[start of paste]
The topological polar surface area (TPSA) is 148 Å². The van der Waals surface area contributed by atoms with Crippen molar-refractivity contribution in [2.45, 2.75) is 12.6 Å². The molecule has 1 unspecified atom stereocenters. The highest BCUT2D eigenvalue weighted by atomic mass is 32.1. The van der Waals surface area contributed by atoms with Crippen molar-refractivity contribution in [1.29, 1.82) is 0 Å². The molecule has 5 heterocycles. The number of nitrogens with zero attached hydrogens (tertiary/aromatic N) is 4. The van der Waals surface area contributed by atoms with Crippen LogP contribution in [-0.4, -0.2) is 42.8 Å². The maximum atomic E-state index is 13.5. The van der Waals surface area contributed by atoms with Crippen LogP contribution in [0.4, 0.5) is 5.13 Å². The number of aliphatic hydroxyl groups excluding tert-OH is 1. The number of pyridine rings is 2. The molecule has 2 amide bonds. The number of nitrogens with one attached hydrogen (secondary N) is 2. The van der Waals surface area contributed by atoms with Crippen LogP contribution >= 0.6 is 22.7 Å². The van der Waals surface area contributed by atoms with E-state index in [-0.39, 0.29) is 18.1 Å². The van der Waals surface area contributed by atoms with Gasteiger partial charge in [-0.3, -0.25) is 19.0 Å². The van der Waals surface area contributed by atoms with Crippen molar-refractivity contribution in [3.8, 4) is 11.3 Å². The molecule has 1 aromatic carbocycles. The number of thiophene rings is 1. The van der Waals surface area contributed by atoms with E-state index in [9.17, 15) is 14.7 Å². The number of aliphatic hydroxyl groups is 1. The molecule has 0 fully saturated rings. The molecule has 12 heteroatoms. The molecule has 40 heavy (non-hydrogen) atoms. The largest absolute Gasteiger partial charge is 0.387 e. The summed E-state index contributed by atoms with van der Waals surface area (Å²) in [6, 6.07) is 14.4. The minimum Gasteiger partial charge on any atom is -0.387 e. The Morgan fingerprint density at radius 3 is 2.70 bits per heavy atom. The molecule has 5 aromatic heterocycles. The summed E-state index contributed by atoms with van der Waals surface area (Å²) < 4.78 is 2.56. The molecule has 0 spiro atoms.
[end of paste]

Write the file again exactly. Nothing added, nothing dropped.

The topological polar surface area (TPSA) is 148 Å². The van der Waals surface area contributed by atoms with Crippen molar-refractivity contribution in [2.45, 2.75) is 12.6 Å². The molecule has 1 unspecified atom stereocenters. The highest BCUT2D eigenvalue weighted by atomic mass is 32.1. The van der Waals surface area contributed by atoms with Crippen molar-refractivity contribution in [1.29, 1.82) is 0 Å². The molecule has 5 heterocycles. The number of nitrogens with zero attached hydrogens (tertiary/aromatic N) is 4. The van der Waals surface area contributed by atoms with Crippen LogP contribution in [-0.4, -0.2) is 42.8 Å². The maximum atomic E-state index is 13.5. The van der Waals surface area contributed by atoms with Crippen LogP contribution in [0.4, 0.5) is 5.13 Å². The number of aliphatic hydroxyl groups excluding tert-OH is 1. The number of pyridine rings is 2. The molecule has 2 amide bonds. The number of nitrogens with one attached hydrogen (secondary N) is 2. The van der Waals surface area contributed by atoms with Crippen LogP contribution >= 0.6 is 22.7 Å². The van der Waals surface area contributed by atoms with E-state index in [-0.39, 0.29) is 18.1 Å². The van der Waals surface area contributed by atoms with Gasteiger partial charge in [-0.3, -0.25) is 19.0 Å². The van der Waals surface area contributed by atoms with Crippen molar-refractivity contribution in [3.8, 4) is 11.3 Å². The molecule has 1 aromatic carbocycles. The number of thiophene rings is 1. The van der Waals surface area contributed by atoms with E-state index in [9.17, 15) is 14.7 Å². The number of aliphatic hydroxyl groups is 1. The molecule has 0 fully saturated rings. The molecule has 12 heteroatoms. The molecule has 40 heavy (non-hydrogen) atoms. The largest absolute Gasteiger partial charge is 0.387 e. The summed E-state index contributed by atoms with van der Waals surface area (Å²) in [6, 6.07) is 14.4. The minimum Gasteiger partial charge on any atom is -0.387 e. The Morgan fingerprint density at radius 3 is 2.70 bits per heavy atom. The molecule has 5 aromatic heterocycles. The summed E-state index contributed by atoms with van der Waals surface area (Å²) < 4.78 is 2.56. The molecule has 0 spiro atoms.